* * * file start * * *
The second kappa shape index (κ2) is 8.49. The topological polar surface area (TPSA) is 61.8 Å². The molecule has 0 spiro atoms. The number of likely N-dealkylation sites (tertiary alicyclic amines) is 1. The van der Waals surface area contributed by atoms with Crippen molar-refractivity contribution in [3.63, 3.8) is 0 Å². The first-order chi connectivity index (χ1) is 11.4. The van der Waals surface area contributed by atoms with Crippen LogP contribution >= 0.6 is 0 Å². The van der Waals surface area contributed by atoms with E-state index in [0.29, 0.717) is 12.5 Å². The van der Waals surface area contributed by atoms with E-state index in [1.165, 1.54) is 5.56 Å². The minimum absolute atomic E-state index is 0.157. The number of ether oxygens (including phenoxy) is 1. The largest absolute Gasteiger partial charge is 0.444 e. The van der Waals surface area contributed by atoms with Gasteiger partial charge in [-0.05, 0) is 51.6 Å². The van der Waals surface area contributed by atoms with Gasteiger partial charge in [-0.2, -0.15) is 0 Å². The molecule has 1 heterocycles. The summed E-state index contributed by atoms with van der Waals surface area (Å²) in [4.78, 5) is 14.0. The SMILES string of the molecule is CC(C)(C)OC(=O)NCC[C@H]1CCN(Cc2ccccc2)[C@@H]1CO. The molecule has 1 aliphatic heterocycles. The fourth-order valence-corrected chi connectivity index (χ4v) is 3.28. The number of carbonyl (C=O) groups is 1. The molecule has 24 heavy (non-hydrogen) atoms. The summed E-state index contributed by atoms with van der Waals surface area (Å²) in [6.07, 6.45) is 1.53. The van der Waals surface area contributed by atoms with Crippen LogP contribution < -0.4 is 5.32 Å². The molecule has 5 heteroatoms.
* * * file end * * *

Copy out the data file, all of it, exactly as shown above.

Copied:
The second kappa shape index (κ2) is 8.49. The topological polar surface area (TPSA) is 61.8 Å². The molecule has 0 spiro atoms. The number of likely N-dealkylation sites (tertiary alicyclic amines) is 1. The van der Waals surface area contributed by atoms with Crippen molar-refractivity contribution in [3.63, 3.8) is 0 Å². The first-order chi connectivity index (χ1) is 11.4. The van der Waals surface area contributed by atoms with Crippen LogP contribution >= 0.6 is 0 Å². The van der Waals surface area contributed by atoms with E-state index in [0.29, 0.717) is 12.5 Å². The van der Waals surface area contributed by atoms with E-state index in [1.165, 1.54) is 5.56 Å². The minimum absolute atomic E-state index is 0.157. The number of ether oxygens (including phenoxy) is 1. The largest absolute Gasteiger partial charge is 0.444 e. The van der Waals surface area contributed by atoms with Gasteiger partial charge in [-0.05, 0) is 51.6 Å². The van der Waals surface area contributed by atoms with Gasteiger partial charge in [-0.2, -0.15) is 0 Å². The molecule has 1 heterocycles. The summed E-state index contributed by atoms with van der Waals surface area (Å²) in [4.78, 5) is 14.0. The SMILES string of the molecule is CC(C)(C)OC(=O)NCC[C@H]1CCN(Cc2ccccc2)[C@@H]1CO. The molecule has 1 aliphatic heterocycles. The fourth-order valence-corrected chi connectivity index (χ4v) is 3.28. The number of carbonyl (C=O) groups is 1. The molecule has 24 heavy (non-hydrogen) atoms. The summed E-state index contributed by atoms with van der Waals surface area (Å²) in [6.07, 6.45) is 1.53. The van der Waals surface area contributed by atoms with Crippen LogP contribution < -0.4 is 5.32 Å². The molecule has 5 heteroatoms.